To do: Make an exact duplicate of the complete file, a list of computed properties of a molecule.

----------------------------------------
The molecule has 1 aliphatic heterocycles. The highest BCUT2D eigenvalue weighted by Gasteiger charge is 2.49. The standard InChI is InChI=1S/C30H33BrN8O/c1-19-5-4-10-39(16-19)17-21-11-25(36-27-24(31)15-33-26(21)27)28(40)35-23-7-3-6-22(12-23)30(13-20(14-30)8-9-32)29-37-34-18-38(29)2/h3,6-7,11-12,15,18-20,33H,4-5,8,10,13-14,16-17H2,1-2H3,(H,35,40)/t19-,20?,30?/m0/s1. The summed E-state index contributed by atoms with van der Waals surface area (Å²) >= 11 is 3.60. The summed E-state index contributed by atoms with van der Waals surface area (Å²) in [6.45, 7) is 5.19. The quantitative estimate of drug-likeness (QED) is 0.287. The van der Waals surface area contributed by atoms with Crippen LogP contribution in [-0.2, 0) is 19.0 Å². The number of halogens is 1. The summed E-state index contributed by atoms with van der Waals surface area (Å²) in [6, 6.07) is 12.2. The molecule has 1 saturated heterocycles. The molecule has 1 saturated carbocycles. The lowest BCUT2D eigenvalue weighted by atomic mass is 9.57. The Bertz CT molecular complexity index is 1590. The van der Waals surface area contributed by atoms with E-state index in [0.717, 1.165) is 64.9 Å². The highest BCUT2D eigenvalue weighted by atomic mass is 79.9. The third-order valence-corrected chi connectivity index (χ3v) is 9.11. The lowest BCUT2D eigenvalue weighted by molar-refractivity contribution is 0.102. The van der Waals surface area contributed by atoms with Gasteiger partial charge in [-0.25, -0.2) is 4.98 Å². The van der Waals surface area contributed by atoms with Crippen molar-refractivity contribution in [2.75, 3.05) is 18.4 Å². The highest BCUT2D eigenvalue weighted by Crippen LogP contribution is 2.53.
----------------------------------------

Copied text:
The molecule has 1 aliphatic heterocycles. The highest BCUT2D eigenvalue weighted by Gasteiger charge is 2.49. The standard InChI is InChI=1S/C30H33BrN8O/c1-19-5-4-10-39(16-19)17-21-11-25(36-27-24(31)15-33-26(21)27)28(40)35-23-7-3-6-22(12-23)30(13-20(14-30)8-9-32)29-37-34-18-38(29)2/h3,6-7,11-12,15,18-20,33H,4-5,8,10,13-14,16-17H2,1-2H3,(H,35,40)/t19-,20?,30?/m0/s1. The summed E-state index contributed by atoms with van der Waals surface area (Å²) >= 11 is 3.60. The summed E-state index contributed by atoms with van der Waals surface area (Å²) in [6.45, 7) is 5.19. The quantitative estimate of drug-likeness (QED) is 0.287. The van der Waals surface area contributed by atoms with Crippen LogP contribution in [-0.2, 0) is 19.0 Å². The number of halogens is 1. The summed E-state index contributed by atoms with van der Waals surface area (Å²) in [6, 6.07) is 12.2. The molecule has 1 saturated heterocycles. The molecule has 1 saturated carbocycles. The lowest BCUT2D eigenvalue weighted by atomic mass is 9.57. The Bertz CT molecular complexity index is 1590. The van der Waals surface area contributed by atoms with E-state index in [0.717, 1.165) is 64.9 Å². The highest BCUT2D eigenvalue weighted by atomic mass is 79.9. The third-order valence-corrected chi connectivity index (χ3v) is 9.11. The lowest BCUT2D eigenvalue weighted by molar-refractivity contribution is 0.102. The van der Waals surface area contributed by atoms with Gasteiger partial charge in [-0.25, -0.2) is 4.98 Å². The van der Waals surface area contributed by atoms with Crippen molar-refractivity contribution in [2.75, 3.05) is 18.4 Å². The highest BCUT2D eigenvalue weighted by Crippen LogP contribution is 2.53.